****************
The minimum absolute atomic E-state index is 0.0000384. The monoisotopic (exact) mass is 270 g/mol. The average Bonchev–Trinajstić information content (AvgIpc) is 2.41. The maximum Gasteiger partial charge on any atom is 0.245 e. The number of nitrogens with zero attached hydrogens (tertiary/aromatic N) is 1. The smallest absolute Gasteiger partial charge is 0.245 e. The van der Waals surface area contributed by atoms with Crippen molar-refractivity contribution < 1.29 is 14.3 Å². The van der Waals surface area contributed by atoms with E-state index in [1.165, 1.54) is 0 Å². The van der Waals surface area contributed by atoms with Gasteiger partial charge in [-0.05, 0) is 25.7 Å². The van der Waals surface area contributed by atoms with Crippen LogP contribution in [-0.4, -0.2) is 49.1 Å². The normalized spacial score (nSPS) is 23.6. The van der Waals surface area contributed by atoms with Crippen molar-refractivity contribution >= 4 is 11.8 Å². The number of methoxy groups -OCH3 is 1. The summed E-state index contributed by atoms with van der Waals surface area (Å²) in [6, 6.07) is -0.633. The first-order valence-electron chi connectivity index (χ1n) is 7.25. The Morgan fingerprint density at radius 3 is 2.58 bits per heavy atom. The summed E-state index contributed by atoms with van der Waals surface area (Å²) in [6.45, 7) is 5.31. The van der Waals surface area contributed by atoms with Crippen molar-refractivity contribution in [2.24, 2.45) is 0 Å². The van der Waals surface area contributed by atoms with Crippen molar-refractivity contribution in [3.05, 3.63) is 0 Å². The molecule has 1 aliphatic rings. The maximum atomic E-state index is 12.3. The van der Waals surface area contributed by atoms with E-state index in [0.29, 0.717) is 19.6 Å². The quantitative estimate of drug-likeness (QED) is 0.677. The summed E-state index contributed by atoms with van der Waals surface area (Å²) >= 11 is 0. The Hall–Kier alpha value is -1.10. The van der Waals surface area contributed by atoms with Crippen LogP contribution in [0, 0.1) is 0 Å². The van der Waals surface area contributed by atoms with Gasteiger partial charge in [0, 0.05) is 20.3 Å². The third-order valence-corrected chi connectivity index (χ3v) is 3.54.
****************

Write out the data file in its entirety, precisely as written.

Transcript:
The minimum absolute atomic E-state index is 0.0000384. The monoisotopic (exact) mass is 270 g/mol. The average Bonchev–Trinajstić information content (AvgIpc) is 2.41. The maximum Gasteiger partial charge on any atom is 0.245 e. The number of nitrogens with zero attached hydrogens (tertiary/aromatic N) is 1. The smallest absolute Gasteiger partial charge is 0.245 e. The van der Waals surface area contributed by atoms with Crippen molar-refractivity contribution < 1.29 is 14.3 Å². The van der Waals surface area contributed by atoms with E-state index in [1.165, 1.54) is 0 Å². The van der Waals surface area contributed by atoms with Gasteiger partial charge in [-0.05, 0) is 25.7 Å². The van der Waals surface area contributed by atoms with Crippen LogP contribution in [-0.4, -0.2) is 49.1 Å². The normalized spacial score (nSPS) is 23.6. The van der Waals surface area contributed by atoms with Crippen molar-refractivity contribution >= 4 is 11.8 Å². The number of methoxy groups -OCH3 is 1. The summed E-state index contributed by atoms with van der Waals surface area (Å²) in [6, 6.07) is -0.633. The first-order valence-electron chi connectivity index (χ1n) is 7.25. The Morgan fingerprint density at radius 3 is 2.58 bits per heavy atom. The summed E-state index contributed by atoms with van der Waals surface area (Å²) in [6.45, 7) is 5.31. The van der Waals surface area contributed by atoms with Crippen molar-refractivity contribution in [2.24, 2.45) is 0 Å². The van der Waals surface area contributed by atoms with Crippen molar-refractivity contribution in [3.05, 3.63) is 0 Å². The molecule has 1 aliphatic rings. The maximum atomic E-state index is 12.3. The van der Waals surface area contributed by atoms with E-state index in [0.29, 0.717) is 19.6 Å². The quantitative estimate of drug-likeness (QED) is 0.677. The summed E-state index contributed by atoms with van der Waals surface area (Å²) >= 11 is 0. The Hall–Kier alpha value is -1.10. The van der Waals surface area contributed by atoms with Crippen LogP contribution in [0, 0.1) is 0 Å². The van der Waals surface area contributed by atoms with Gasteiger partial charge in [0, 0.05) is 20.3 Å². The third-order valence-corrected chi connectivity index (χ3v) is 3.54.